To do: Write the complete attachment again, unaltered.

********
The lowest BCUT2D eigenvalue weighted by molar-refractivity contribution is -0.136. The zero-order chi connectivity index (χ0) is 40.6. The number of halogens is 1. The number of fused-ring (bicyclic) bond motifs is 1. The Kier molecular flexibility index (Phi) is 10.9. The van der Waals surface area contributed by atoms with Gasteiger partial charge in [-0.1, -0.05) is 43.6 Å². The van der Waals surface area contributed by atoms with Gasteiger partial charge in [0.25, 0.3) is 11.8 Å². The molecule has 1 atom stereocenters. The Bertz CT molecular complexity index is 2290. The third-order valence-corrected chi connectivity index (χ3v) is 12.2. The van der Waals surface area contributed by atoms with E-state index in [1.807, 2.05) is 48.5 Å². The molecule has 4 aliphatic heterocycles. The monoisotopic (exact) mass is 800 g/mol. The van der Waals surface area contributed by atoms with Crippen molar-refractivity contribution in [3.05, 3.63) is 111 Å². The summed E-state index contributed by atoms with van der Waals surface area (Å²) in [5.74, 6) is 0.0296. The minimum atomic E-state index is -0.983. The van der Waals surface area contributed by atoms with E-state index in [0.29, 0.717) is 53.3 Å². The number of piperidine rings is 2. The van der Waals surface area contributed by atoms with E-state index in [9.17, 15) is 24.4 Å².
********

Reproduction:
The lowest BCUT2D eigenvalue weighted by molar-refractivity contribution is -0.136. The zero-order chi connectivity index (χ0) is 40.6. The number of halogens is 1. The number of fused-ring (bicyclic) bond motifs is 1. The Kier molecular flexibility index (Phi) is 10.9. The van der Waals surface area contributed by atoms with Gasteiger partial charge in [-0.1, -0.05) is 43.6 Å². The van der Waals surface area contributed by atoms with Gasteiger partial charge in [0.25, 0.3) is 11.8 Å². The molecule has 1 atom stereocenters. The Bertz CT molecular complexity index is 2290. The third-order valence-corrected chi connectivity index (χ3v) is 12.2. The van der Waals surface area contributed by atoms with E-state index in [1.807, 2.05) is 48.5 Å². The molecule has 4 aliphatic heterocycles. The monoisotopic (exact) mass is 800 g/mol. The van der Waals surface area contributed by atoms with Crippen molar-refractivity contribution in [3.05, 3.63) is 111 Å². The summed E-state index contributed by atoms with van der Waals surface area (Å²) in [5.74, 6) is 0.0296. The minimum atomic E-state index is -0.983. The van der Waals surface area contributed by atoms with E-state index in [0.29, 0.717) is 53.3 Å². The number of piperidine rings is 2. The van der Waals surface area contributed by atoms with E-state index in [9.17, 15) is 24.4 Å².